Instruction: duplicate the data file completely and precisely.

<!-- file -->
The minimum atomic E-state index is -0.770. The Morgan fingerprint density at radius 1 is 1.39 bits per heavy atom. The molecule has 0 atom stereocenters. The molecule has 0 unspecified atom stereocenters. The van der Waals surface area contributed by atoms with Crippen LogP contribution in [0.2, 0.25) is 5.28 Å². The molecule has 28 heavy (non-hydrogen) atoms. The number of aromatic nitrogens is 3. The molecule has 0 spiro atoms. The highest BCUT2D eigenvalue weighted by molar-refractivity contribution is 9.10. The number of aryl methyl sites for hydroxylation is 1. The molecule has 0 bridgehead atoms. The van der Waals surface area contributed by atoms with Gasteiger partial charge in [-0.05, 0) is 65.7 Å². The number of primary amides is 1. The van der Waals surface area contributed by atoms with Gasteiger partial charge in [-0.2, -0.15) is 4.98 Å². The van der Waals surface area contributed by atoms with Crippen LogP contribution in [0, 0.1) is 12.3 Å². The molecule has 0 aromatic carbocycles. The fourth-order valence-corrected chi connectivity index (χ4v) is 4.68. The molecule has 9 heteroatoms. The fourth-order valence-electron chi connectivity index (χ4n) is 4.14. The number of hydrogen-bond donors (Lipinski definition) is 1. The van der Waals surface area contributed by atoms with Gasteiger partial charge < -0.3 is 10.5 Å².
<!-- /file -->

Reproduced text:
The minimum atomic E-state index is -0.770. The Morgan fingerprint density at radius 1 is 1.39 bits per heavy atom. The molecule has 0 atom stereocenters. The molecule has 0 unspecified atom stereocenters. The van der Waals surface area contributed by atoms with Crippen LogP contribution in [0.2, 0.25) is 5.28 Å². The molecule has 28 heavy (non-hydrogen) atoms. The number of aromatic nitrogens is 3. The molecule has 0 spiro atoms. The highest BCUT2D eigenvalue weighted by molar-refractivity contribution is 9.10. The number of aryl methyl sites for hydroxylation is 1. The molecule has 0 bridgehead atoms. The van der Waals surface area contributed by atoms with Gasteiger partial charge in [-0.05, 0) is 65.7 Å². The number of primary amides is 1. The van der Waals surface area contributed by atoms with Gasteiger partial charge in [-0.2, -0.15) is 4.98 Å². The van der Waals surface area contributed by atoms with Crippen LogP contribution in [0, 0.1) is 12.3 Å². The molecule has 0 aromatic carbocycles. The fourth-order valence-corrected chi connectivity index (χ4v) is 4.68. The molecule has 9 heteroatoms. The fourth-order valence-electron chi connectivity index (χ4n) is 4.14. The number of hydrogen-bond donors (Lipinski definition) is 1. The van der Waals surface area contributed by atoms with Gasteiger partial charge < -0.3 is 10.5 Å².